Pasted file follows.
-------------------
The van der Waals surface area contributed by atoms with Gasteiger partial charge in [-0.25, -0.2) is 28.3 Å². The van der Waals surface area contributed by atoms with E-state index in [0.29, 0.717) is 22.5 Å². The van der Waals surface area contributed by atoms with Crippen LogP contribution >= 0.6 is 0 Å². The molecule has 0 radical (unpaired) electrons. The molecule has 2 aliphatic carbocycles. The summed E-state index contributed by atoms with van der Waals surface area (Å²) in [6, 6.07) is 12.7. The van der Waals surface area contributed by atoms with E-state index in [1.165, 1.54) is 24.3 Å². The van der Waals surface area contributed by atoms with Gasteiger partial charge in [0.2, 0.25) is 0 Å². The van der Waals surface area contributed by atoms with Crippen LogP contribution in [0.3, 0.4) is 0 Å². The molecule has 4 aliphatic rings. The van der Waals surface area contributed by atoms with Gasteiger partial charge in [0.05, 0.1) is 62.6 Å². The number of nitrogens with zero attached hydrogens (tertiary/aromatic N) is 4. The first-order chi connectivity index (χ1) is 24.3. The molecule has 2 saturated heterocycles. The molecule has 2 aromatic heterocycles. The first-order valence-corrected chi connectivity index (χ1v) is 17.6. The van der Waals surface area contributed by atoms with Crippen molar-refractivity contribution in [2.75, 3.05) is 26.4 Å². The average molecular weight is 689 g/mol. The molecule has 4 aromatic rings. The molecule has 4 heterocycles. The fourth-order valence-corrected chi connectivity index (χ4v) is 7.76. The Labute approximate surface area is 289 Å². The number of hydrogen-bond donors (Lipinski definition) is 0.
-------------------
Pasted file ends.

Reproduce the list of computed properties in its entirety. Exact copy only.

The van der Waals surface area contributed by atoms with Gasteiger partial charge in [-0.25, -0.2) is 28.3 Å². The van der Waals surface area contributed by atoms with E-state index in [0.29, 0.717) is 22.5 Å². The van der Waals surface area contributed by atoms with Crippen LogP contribution >= 0.6 is 0 Å². The molecule has 0 radical (unpaired) electrons. The molecule has 2 aliphatic carbocycles. The summed E-state index contributed by atoms with van der Waals surface area (Å²) in [6, 6.07) is 12.7. The van der Waals surface area contributed by atoms with E-state index in [1.165, 1.54) is 24.3 Å². The van der Waals surface area contributed by atoms with Gasteiger partial charge in [0.2, 0.25) is 0 Å². The van der Waals surface area contributed by atoms with Crippen LogP contribution in [0.3, 0.4) is 0 Å². The molecule has 4 aliphatic rings. The van der Waals surface area contributed by atoms with Gasteiger partial charge in [0.05, 0.1) is 62.6 Å². The number of nitrogens with zero attached hydrogens (tertiary/aromatic N) is 4. The first-order chi connectivity index (χ1) is 24.3. The molecule has 2 saturated heterocycles. The molecule has 2 aromatic heterocycles. The first-order valence-corrected chi connectivity index (χ1v) is 17.6. The van der Waals surface area contributed by atoms with Crippen molar-refractivity contribution in [2.75, 3.05) is 26.4 Å². The average molecular weight is 689 g/mol. The molecule has 4 aromatic rings. The molecule has 4 heterocycles. The fourth-order valence-corrected chi connectivity index (χ4v) is 7.76. The Labute approximate surface area is 289 Å². The number of hydrogen-bond donors (Lipinski definition) is 0.